The problem — what makes things treacherous — is finding the exact right place to cut, making the revisions that keep the amputation from being obvious, and (most importantly) the author reconciling him/herself to saying goodbye to those first pages.
It is often the first pages that charmed the writer into working on the story to begin with. They often are the most familiar, most worked-over pages in the whole manuscript. And, somehow, they feel necessary.
I have been reading Val McDermid’s Forensics: What Bugs, Burns, Prints, DNA, and More Tell Us About Crime. In it, there’s a crime scene investigator featured who gathers the information, sits with it, and then generates a narrative on what might have happened. What follows for her is analysis and a set of test questions. When she has gone through these steps, what she has may fit the intuitive leap. But, when the pieces don’t come together, she abandons that narrative. There’s no revision, no force-fitting, no fixes. I was captivated by that. What if you could have evidence that your beginning wasn’t working and then have no hesitation in making cuts and coming up with something new?
This is pertinent to me since I have a beginning that has gotten the same criticisms from two readers, and it is difficult for me to abandon it. But something tells me, it’s time to see where trying something new might lead me, so I’ll take a fresh approach.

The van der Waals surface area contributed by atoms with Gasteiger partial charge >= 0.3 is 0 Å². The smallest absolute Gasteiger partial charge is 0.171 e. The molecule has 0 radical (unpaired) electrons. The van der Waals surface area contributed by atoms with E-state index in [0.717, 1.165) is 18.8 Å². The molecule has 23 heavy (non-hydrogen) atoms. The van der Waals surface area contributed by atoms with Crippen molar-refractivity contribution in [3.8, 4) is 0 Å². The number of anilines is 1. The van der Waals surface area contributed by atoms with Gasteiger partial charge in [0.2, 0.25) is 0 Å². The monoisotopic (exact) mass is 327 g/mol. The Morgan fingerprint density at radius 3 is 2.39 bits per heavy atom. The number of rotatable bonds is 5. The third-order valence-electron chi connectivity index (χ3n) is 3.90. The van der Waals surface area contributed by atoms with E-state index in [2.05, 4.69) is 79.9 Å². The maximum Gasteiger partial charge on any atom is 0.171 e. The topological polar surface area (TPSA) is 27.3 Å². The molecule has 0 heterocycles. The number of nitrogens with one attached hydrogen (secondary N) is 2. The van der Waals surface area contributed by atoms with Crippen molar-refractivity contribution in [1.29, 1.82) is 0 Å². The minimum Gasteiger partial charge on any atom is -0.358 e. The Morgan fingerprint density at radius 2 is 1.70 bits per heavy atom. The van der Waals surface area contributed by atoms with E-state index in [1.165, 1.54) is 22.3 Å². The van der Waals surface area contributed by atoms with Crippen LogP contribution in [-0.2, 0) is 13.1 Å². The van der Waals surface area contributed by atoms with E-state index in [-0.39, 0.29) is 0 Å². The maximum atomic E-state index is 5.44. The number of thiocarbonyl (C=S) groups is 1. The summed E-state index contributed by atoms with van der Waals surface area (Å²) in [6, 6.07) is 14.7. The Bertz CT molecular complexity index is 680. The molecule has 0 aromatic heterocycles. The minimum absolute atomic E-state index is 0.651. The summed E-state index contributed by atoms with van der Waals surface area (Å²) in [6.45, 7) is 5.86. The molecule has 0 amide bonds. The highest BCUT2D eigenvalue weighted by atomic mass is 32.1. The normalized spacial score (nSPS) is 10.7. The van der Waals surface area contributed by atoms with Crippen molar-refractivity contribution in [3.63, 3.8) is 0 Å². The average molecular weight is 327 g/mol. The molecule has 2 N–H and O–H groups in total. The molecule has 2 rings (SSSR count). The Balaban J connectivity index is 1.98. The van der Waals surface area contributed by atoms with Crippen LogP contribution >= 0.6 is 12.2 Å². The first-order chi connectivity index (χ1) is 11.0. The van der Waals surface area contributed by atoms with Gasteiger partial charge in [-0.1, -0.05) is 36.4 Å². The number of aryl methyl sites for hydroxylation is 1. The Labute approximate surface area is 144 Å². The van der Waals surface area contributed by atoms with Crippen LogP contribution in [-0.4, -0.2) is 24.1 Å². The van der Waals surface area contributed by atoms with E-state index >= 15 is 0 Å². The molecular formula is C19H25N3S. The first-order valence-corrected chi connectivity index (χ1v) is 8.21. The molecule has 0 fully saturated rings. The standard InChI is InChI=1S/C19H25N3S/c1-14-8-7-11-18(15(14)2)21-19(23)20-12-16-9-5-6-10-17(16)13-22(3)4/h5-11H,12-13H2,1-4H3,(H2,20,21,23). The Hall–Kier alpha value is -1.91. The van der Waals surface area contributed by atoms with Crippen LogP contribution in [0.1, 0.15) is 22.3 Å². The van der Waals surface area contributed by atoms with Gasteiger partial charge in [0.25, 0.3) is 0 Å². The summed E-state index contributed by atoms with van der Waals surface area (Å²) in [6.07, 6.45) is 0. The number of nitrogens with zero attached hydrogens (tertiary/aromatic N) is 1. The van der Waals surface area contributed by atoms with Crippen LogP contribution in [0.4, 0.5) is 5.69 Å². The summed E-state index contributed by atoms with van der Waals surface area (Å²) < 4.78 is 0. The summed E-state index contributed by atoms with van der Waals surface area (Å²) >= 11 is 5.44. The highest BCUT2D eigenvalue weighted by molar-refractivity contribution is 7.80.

It’s painful, but less hard for me than many writers because I can put together a new beginning in a day or two. And I know I can always go back to the beginning I have now. As Damon Knight said, “It’s not a watercolor.”
So, if you have a completed story and have doubts about a beginning that has charmed you, try this:
- Find the climax or the story’s point of highest emotion or the thematic scene of your story. You should be able to fall in love with it so that the beginning can be bent to make it better. This is your reason for trying something new.
- Assume the evidence doesn’t fit the beginning, and drop it (at least for the moment) the way the crime scene investigator drops her intuitive narratives, without regrets.
- Brainstorm alternative beginnings until you find one that you connect with viscerally. If one doesn’t pop out, think toward reflecting as aspect of your big scene in step one or toward an image that might communicate your story.
- Write the scene without worrying about what readers need to know or hooks or introductions or any other required elements.